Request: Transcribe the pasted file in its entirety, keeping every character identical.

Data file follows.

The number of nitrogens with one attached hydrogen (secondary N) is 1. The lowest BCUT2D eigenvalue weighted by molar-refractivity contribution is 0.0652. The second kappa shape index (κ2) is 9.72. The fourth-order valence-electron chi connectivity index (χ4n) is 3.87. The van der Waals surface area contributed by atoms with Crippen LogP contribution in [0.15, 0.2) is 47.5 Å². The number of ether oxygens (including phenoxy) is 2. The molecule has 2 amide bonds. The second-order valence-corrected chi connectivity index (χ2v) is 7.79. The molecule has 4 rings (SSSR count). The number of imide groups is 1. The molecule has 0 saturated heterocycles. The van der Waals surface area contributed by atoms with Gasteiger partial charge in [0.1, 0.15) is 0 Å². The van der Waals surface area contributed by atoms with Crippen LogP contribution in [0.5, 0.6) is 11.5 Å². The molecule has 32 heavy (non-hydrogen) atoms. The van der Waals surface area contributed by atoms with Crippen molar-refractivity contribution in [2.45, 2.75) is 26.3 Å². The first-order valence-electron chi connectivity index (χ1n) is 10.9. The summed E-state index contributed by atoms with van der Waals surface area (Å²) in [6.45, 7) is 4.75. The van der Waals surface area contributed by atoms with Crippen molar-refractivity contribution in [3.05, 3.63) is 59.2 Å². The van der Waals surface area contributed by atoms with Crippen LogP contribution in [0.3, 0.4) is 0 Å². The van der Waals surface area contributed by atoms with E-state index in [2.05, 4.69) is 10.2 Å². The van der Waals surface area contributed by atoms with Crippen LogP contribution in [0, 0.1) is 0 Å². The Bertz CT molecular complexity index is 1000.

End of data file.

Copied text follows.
The number of nitrogens with one attached hydrogen (secondary N) is 1. The lowest BCUT2D eigenvalue weighted by molar-refractivity contribution is 0.0652. The second kappa shape index (κ2) is 9.72. The fourth-order valence-electron chi connectivity index (χ4n) is 3.87. The van der Waals surface area contributed by atoms with Crippen LogP contribution in [0.15, 0.2) is 47.5 Å². The number of ether oxygens (including phenoxy) is 2. The molecule has 2 amide bonds. The second-order valence-corrected chi connectivity index (χ2v) is 7.79. The molecule has 4 rings (SSSR count). The number of imide groups is 1. The molecule has 0 saturated heterocycles. The van der Waals surface area contributed by atoms with Gasteiger partial charge in [0.1, 0.15) is 0 Å². The van der Waals surface area contributed by atoms with Crippen LogP contribution in [0.5, 0.6) is 11.5 Å². The molecule has 32 heavy (non-hydrogen) atoms. The van der Waals surface area contributed by atoms with Crippen molar-refractivity contribution in [2.45, 2.75) is 26.3 Å². The first-order valence-electron chi connectivity index (χ1n) is 10.9. The summed E-state index contributed by atoms with van der Waals surface area (Å²) in [6.45, 7) is 4.75. The van der Waals surface area contributed by atoms with Crippen molar-refractivity contribution in [3.05, 3.63) is 59.2 Å². The van der Waals surface area contributed by atoms with Crippen LogP contribution in [0.3, 0.4) is 0 Å². The van der Waals surface area contributed by atoms with E-state index in [2.05, 4.69) is 10.2 Å². The van der Waals surface area contributed by atoms with Crippen LogP contribution in [0, 0.1) is 0 Å². The Bertz CT molecular complexity index is 1000.